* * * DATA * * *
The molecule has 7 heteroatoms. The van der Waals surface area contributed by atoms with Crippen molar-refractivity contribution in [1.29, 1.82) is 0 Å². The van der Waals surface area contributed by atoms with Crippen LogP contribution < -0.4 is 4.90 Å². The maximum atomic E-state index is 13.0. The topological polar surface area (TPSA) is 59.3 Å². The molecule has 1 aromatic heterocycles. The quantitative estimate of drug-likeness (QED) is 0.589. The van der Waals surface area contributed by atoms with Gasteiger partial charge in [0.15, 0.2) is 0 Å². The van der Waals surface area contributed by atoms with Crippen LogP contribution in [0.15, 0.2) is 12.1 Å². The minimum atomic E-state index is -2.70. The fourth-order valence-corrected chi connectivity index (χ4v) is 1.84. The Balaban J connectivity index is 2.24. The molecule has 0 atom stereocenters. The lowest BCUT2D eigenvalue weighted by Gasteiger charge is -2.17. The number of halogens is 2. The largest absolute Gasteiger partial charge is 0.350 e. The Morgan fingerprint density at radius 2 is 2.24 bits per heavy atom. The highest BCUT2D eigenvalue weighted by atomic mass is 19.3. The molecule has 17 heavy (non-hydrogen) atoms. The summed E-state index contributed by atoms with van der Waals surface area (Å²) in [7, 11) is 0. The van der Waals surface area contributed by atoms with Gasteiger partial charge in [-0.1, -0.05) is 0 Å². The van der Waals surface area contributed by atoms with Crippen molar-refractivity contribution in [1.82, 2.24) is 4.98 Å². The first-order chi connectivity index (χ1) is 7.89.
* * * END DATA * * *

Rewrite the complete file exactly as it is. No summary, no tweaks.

The molecule has 7 heteroatoms. The van der Waals surface area contributed by atoms with Crippen molar-refractivity contribution in [1.29, 1.82) is 0 Å². The van der Waals surface area contributed by atoms with Crippen LogP contribution < -0.4 is 4.90 Å². The maximum atomic E-state index is 13.0. The topological polar surface area (TPSA) is 59.3 Å². The molecule has 1 aromatic heterocycles. The quantitative estimate of drug-likeness (QED) is 0.589. The van der Waals surface area contributed by atoms with Gasteiger partial charge in [0.15, 0.2) is 0 Å². The van der Waals surface area contributed by atoms with Crippen LogP contribution in [0.15, 0.2) is 12.1 Å². The minimum atomic E-state index is -2.70. The fourth-order valence-corrected chi connectivity index (χ4v) is 1.84. The Balaban J connectivity index is 2.24. The molecule has 0 atom stereocenters. The lowest BCUT2D eigenvalue weighted by Gasteiger charge is -2.17. The number of halogens is 2. The largest absolute Gasteiger partial charge is 0.350 e. The Morgan fingerprint density at radius 2 is 2.24 bits per heavy atom. The highest BCUT2D eigenvalue weighted by atomic mass is 19.3. The molecule has 17 heavy (non-hydrogen) atoms. The summed E-state index contributed by atoms with van der Waals surface area (Å²) in [7, 11) is 0. The van der Waals surface area contributed by atoms with Gasteiger partial charge in [-0.1, -0.05) is 0 Å². The van der Waals surface area contributed by atoms with Crippen molar-refractivity contribution in [1.82, 2.24) is 4.98 Å². The first-order chi connectivity index (χ1) is 7.89.